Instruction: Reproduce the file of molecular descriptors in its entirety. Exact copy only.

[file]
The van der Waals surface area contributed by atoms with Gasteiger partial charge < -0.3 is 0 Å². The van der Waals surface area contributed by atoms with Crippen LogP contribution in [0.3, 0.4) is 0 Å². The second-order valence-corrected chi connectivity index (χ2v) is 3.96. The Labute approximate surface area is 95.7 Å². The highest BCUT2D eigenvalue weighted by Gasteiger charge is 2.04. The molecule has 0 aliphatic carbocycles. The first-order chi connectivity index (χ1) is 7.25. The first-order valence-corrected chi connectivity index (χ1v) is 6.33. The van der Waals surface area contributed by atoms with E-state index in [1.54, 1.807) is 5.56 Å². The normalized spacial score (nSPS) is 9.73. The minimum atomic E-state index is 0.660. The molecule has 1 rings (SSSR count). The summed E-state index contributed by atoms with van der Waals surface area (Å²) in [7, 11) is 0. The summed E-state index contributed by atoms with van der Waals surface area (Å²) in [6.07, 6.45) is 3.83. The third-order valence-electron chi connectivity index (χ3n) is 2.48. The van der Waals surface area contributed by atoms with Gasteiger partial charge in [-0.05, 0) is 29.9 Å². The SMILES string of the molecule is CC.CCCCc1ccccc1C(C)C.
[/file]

The van der Waals surface area contributed by atoms with Gasteiger partial charge < -0.3 is 0 Å². The van der Waals surface area contributed by atoms with Crippen LogP contribution in [0.3, 0.4) is 0 Å². The second-order valence-corrected chi connectivity index (χ2v) is 3.96. The Labute approximate surface area is 95.7 Å². The highest BCUT2D eigenvalue weighted by Gasteiger charge is 2.04. The molecule has 0 aliphatic carbocycles. The first-order chi connectivity index (χ1) is 7.25. The first-order valence-corrected chi connectivity index (χ1v) is 6.33. The van der Waals surface area contributed by atoms with E-state index in [1.54, 1.807) is 5.56 Å². The normalized spacial score (nSPS) is 9.73. The minimum atomic E-state index is 0.660. The molecule has 1 rings (SSSR count). The summed E-state index contributed by atoms with van der Waals surface area (Å²) in [7, 11) is 0. The summed E-state index contributed by atoms with van der Waals surface area (Å²) in [6.07, 6.45) is 3.83. The third-order valence-electron chi connectivity index (χ3n) is 2.48. The van der Waals surface area contributed by atoms with Gasteiger partial charge in [-0.05, 0) is 29.9 Å². The SMILES string of the molecule is CC.CCCCc1ccccc1C(C)C.